The next two Sundays, I’m preaching on the subject of worship as part of a larger series on the church. Yesterday, I was paging through a binder of quotes from past reading and was again blessed and challenged by words from others. As you prepare to worship the Lord with other believers, tomorrow, be sure to take some time, today, to prepare your heart through prayer and Bible meditation (If you don’t know where to start, try Psalms 90-100).
Worship Matters: Leading Others to Encounter the Greatness of God by Bob Kauflin; every worship leader should read this book several times.
“Good theology helps us keep music in its proper place. We learn that music isn’t an end in itself but rather a means of expressing the worship already present in our hearts through the new life we’ve received in Jesus Christ….When we’re dodgy about our theology, we’re really saying we want our own Jesus.”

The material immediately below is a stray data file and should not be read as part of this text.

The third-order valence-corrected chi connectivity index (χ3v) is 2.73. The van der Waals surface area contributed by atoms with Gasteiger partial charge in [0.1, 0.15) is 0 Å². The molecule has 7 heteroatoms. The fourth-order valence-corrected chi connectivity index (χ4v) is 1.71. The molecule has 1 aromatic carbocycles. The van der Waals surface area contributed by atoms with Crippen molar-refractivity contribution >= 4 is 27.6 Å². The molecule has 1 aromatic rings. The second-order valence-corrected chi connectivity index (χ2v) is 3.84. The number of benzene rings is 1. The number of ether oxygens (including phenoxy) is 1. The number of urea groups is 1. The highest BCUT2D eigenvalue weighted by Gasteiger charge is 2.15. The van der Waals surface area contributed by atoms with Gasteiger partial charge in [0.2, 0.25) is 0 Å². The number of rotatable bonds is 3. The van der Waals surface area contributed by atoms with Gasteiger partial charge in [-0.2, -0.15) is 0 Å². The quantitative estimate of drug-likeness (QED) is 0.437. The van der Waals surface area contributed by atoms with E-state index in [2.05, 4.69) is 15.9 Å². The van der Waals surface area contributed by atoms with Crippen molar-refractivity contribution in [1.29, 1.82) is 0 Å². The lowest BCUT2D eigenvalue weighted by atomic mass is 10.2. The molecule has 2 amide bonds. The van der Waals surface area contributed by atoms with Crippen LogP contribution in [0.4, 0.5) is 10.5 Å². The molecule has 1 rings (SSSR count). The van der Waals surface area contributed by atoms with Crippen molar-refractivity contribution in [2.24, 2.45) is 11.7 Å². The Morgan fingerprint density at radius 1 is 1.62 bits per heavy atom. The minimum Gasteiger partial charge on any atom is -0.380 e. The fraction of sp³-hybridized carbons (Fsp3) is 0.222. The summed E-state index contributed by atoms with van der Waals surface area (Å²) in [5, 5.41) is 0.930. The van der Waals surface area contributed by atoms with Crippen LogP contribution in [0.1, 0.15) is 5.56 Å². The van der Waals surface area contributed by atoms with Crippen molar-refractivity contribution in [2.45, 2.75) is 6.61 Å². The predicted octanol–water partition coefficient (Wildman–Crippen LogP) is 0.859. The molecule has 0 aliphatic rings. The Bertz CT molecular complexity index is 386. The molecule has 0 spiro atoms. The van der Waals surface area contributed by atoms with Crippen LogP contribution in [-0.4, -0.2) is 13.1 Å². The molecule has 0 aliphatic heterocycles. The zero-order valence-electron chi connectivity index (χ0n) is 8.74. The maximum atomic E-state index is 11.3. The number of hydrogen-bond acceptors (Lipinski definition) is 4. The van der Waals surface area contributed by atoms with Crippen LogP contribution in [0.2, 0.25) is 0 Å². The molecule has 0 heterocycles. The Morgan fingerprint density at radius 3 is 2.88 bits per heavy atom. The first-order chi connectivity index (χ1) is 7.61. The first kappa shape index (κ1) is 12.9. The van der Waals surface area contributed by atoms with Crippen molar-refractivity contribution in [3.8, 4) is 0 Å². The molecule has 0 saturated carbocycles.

“Our varied skills should function like a frame around a classic painting. If the frame is too bold or extravagant, we’ll hardly notice the picture it displays. On the other hand, if the frame is cheap, shabby, or marred, we’ll wonder why such a masterpiece is surrounded by junk. The right frame complements the picture in all the right ways, directing our eyes to the brilliance of the artist, not the frame.”
“Every time we lead the church in worship we’re doing more than singing songs. We’re leading believers in a battle for the truth.”